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Posted: Oct 03, 2014
New technology isolates tumor cells from blood to optimize cancer therapy
(Nanowerk News) A team of bioengineers, molecular biologists, and clinicians used a novel rare cell-sorter to isolate breast cancer cells from the blood of patients, with the aim of identifying the most effective drugs to treat each individual tumor. Circulating tumor cells (CTCs) were isolated and grown in the laboratory for extensive genetic analysis, which enabled the identification and testing of the most effective cancer-killing drugs for those tumors. The ability to perform such genetic analysis in the laboratory paves the way for providing the most effective treatment, not only initially, but throughout the course of the disease, as mutating tumors become resistant to certain drugs, but susceptible to others.
CTCs are tumor cells that are shed from primary tumors in the body and are carried through the circulation. For a number of years now, researchers have worked to develop technologies to capture and perform genetic analysis on these cells to learn about their growth characteristics and molecular evolution. Led by senior authors Daniel Haber, MD, PhD, and Shyamala Maheswaran, PhD, of Massachusetts General Hospital Cancer Center at Harvard Medical School; and Mehmet Toner, PhD, Harvard Center for Bioengineering in Medicine, the research team, who developed a microfluidic chip called the CTC-iChip, used it to isolate the minute numbers of tumor cells circulating in the blood. The work is reported in the July 11 issue of Science ("Ex vivo culture of circulating breast tumor cells for individualized testing of drug susceptibility").
CTC culture expanded in the laboratory to be tested for drug sensitivity. (Image courtesy of Dr. Min Yu)
The study design incorporated several crucial technologies necessary for successfully using CTCs to gain accurate information about the tumors from which they originated. The CTC-iChip is unique in that it does not use cancer cell markers on the surface of the CTCs to identify cells for capture. This is important because these markers change as the cancer progresses, so that captured cells obtained by using such markers may only represent a subset of cells shed by the tumor. Instead the iChip efficiently removes the normal blood cells, leaving behind viable CTCs that represent cells shed from both the primary tumor as well as metastatic tumor deposits – tumor nodules arising in distant organs due to the deposition of CTCs.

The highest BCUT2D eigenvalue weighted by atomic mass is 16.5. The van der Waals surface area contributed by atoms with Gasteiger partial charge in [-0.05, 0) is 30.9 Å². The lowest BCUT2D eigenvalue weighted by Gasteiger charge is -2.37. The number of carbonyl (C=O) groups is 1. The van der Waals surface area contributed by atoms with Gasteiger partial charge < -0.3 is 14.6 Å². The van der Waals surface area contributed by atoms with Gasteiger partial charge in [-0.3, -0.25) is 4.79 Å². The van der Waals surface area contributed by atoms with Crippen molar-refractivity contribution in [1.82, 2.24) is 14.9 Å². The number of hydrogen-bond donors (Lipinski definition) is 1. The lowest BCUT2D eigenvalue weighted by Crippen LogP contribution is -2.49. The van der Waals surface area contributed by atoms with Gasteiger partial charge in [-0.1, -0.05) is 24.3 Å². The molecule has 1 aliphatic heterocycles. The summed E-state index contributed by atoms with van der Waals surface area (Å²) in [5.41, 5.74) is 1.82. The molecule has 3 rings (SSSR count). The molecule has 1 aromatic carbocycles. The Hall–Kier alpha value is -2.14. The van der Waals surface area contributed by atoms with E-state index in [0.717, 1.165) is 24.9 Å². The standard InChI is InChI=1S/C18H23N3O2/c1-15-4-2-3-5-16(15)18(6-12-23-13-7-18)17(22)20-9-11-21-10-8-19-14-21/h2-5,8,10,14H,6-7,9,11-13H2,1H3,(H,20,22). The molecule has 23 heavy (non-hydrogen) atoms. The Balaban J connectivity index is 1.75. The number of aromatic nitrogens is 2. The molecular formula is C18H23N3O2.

The other key advance in the study was the development of a cell culture system that allowed the CTCs to successfully grow in the laboratory. The expansion of the CTCs in cell culture is critical for having enough cells for genetic analysis and subsequent testing of anti-cancer drugs and drug combinations that target the newly evolved mutations. After much trial and error the group found that the cells could be successfully grown and expanded when cultured as suspended spheres of cells rather than when attached as a monolayer to the bottom of the cell culture plate. Importantly, with this new culture technique, the cells did not mutate over time while in culture -- a common problem when growing cells in the laboratory.
The researchers used the iChip to isolate CTCs from the blood of 36 breast cancer patients. Cell lines were successfully established from the CTCs of six of these patients. Genetic analysis of the cell lines were compared with biopsies from the parent tumor to determine whether the metastatic tumors had evolved over time. Cultures derived from the same patient at multiple time points were compared to verify that culture conditions did not result in genetic changes in the CTCs. Standard care at Massachusetts General Hospital involves screening for a variety of mutations in just 25 genes. In contrast, the CTC cell lines enabled a far more extensive mutational analysis, including screening for mutations in 1,000 cancer genes.
CTC-iChip separates normal blood cells from circulating tumor cells. (Image courtesy of Dr. Ravi Kapur)
Armed with such a comprehensive genetic analysis, the researchers then tested CTC lines for sensitivity to panels of single medications and medication combinations, based on knowledge of the susceptibility of various cancer mutations to certain drugs. The aim of these experiments was to identify which medications worked best on the tumor cells of each individual patient.
The test results indicated that tumors from several patients responded to therapy with medications commonly used for tumors carrying the mutations identified with the standard 25-gene analysis. However, several of the tumor samples did not respond to such treatments, but were responsive to different combinations of medications identified through the more extensive 1,000 gene screening made possible by isolation of the CTCs. Therefore, this proof of concept study successfully demonstrated that this approach has the potential to identify a wider range of genetic mutations, enabling treatments that successfully target the specific mutations in each patient’s tumor.
The work is a significant first step towards “precision medicine” in oncology where treatments are tailored to the drug sensitivity patterns in individual patients. Furthermore, the system offers the opportunity to adjust treatments throughout the course of disease based on evolving tumor mutation profiles. By repeated sampling of CTCs throughout the course of a patient’s disease, medications can be adjusted as individual tumors become resistant to certain medications but susceptible to others.